Ostensibly, This is Not a Test is a novel about a group of teenagers dealing with a zombie apocalypse, but in reality, the zombies are just a backdrop. This book is more about depression, suicide, and somehow finding a reason to survive against all odds. There’s not a whole lot of action, and we only meet the zombies face-to-face a couple of times – most of the novel is spent inside a fortified school, where the characters get to know each other and Sloane works through her many issues.
Sloane was best friends with her sister, Lily, and they shared in the abuse their father doled out. Lily was practically her world, and so when she runs away and leaves Sloane behind (despite promising her she’d wait for her), Sloane finds no reason to keep living. The abuse gets worse, and Sloane decides she wants to die. Even as zombies ravage the town, her mission is clear – find a way to die that doesn’t put everyone else in danger.
It’s easy to get angry at Sloane, but I find that you must be able to understand her and forgive her. She can be mean and selfish at times, but she’s a very damaged character. Those who have dealt with depression, the desire to commit suicide, or any other mental illness might recognize the bleakness of being in Sloane’s mind. They might recognize how she lashes out at others, even when she doesn’t actually want to hurt them. I know I do.
It’s hard to get attached to the other characters, simply because this isn’t their story. This is Not a Test is very much centered on Sloane, and she spends a good deal of time shutting everyone out. Even when she finally lets up, and even when she gets involved with another one of the survivors, I didn’t find myself particularly caring for anyone else. I find this inability to deeply care for the entire cast the novel’s weakest point.
Overall, it was a good book and I’m glad I read it. It’s probably not one that I will revisit in the future, but I’ll still be reading any book Courtney Summers comes out with. Her strength is in creating a believable main character and her writing is lovely, and she remains one of my favorite young adult authors. (less)
After Sawyer’s football-playing boyfriend dies, she receives a note in her locker, suggesting that it...more**spoiler alert** As seen on Ink and Tea Reviews!
After Sawyer’s football-playing boyfriend dies, she receives a note in her locker, suggesting that it wasn’t an accident. Someone may have discovered his abuse, which she kept hidden from the world. But as Sawyer attempts to remain a normal high school student, more people end up dead, and it seems to be that she has a vengeful stalker, snapping pictures of her from afar and killing those who harm her.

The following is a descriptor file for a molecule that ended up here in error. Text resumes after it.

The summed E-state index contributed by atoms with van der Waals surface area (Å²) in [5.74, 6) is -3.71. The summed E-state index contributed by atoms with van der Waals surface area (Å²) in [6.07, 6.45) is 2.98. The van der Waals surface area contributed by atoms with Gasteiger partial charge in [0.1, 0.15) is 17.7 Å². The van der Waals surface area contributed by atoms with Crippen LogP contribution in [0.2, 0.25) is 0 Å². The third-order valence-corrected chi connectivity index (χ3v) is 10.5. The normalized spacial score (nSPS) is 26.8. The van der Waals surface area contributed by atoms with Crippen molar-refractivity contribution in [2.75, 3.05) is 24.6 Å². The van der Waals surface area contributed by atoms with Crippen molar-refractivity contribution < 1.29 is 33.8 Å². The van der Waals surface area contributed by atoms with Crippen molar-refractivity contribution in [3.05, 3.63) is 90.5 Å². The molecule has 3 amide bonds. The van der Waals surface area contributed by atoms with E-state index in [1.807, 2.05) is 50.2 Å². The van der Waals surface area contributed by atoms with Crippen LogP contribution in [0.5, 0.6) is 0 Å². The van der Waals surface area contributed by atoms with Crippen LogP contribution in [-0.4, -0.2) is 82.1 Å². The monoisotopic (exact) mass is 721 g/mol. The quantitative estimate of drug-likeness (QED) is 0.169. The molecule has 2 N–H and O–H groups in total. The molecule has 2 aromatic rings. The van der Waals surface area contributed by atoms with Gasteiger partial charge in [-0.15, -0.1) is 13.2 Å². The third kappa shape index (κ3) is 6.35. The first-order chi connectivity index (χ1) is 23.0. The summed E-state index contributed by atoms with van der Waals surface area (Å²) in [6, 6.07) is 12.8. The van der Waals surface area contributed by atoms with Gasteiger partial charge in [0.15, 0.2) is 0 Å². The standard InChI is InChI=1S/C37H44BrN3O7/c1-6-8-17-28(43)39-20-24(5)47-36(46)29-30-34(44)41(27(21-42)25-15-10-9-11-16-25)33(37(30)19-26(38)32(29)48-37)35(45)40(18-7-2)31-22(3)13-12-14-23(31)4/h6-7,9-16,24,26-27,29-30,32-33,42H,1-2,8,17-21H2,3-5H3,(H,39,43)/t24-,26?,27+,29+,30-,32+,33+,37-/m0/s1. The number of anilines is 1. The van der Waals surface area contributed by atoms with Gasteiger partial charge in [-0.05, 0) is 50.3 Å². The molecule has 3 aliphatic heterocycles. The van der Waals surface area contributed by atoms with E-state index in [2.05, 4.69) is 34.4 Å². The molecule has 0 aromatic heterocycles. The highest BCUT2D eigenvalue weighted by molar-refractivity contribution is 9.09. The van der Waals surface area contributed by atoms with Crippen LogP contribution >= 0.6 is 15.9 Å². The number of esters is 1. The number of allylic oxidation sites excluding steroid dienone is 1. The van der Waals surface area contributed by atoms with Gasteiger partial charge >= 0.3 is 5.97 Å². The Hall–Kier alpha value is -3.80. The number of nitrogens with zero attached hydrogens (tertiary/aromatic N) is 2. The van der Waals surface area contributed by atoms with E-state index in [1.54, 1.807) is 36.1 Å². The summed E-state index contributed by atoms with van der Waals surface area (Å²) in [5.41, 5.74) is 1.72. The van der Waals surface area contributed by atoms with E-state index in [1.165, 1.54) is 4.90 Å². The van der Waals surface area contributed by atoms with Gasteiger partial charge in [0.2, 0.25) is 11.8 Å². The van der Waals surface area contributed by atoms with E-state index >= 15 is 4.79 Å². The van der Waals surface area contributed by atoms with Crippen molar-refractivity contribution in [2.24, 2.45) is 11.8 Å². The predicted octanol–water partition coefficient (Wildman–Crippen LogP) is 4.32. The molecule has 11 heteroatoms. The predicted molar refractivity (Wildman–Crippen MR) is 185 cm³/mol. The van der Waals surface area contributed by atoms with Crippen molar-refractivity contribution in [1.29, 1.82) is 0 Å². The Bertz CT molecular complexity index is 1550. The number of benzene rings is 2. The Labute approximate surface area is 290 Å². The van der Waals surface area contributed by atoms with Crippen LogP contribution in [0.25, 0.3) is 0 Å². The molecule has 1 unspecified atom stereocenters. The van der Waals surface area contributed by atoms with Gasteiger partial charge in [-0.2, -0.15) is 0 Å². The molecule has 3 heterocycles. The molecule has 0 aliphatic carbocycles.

I read this book in one setting over the course of a couple of hours. Not because I needed to know what was going to happen next, but because I kind of wanted to just get to the next book. It’s a shame, because I had heard many good things about this book, but I just didn’t like it at all. The mystery wasn’t compelling, the characters were one-dimensional, the romance was boring, and the villain was, quite frankly, insulting. With that said, the prose is one of the few things I didn’t have a problem with, so if my criticisms do not seem to be a big deal to you, I would say to give the novel a try.
I feel like the plot wouldn’t have worked if the characters hadn’t been so mind-numbingly stupid. Sawyer rare told people what was going on – for no discernable reason – and when she did, no one believed her. Even when they had absolutely no reason to doubt her. If you need to make your characters really dumb to make your story work, it’s probably not a very good story.
What I hated most, though, were the characters. Maggie is the mean popular girl who used to date Sawyer’s (now deceased) boyfriend. Predictably, Maggie has no personality outside of being “a bitch.” There is nothing I hate more than when an author decides to have undeveloped female characters with no more than one personality trait, all to prop up their ~superior~ main character. Also, Chloe, who I quite liked at first, being the scrappy trailer park girl, was the only notable girl character besides Maggie and Sawyer. And guess what? It turns out she’s evil.
And I guessed that only 80 pages in.
But! Not only is Chloe evil, she’s an evil lesbian, murdering people to prove her love for Sawyer! If your only gay character is evil, that’s a problem. If every female character besides your main character is evil, that’s a problem. Before I realized that Chloe was going to be the villain, I was hoping she would just be a lesbian. Sure, she had boyfriends, but I smelled that lesbian subtext a mile away.
The romance is also boring and cookie-cutter. We have a “unique” protagonist and a muscled, dull love interest. Seriously, is it just me, or do the majority of MCs in YA novels seem to be the same character?
I really didn’t like this book, but I also have a nagging feeling that I’m going to forget most of it within a few days. I had to make this review quickly – even though I read the book today – because I was already unable to recall a few things. Overall, it just wasn’t for me. (less)
I read Going Too Far with complete ambivalence. I cannot say that there were a plethora of offensive, glaring faul...moreOriginally on Ink & Tea Reviews.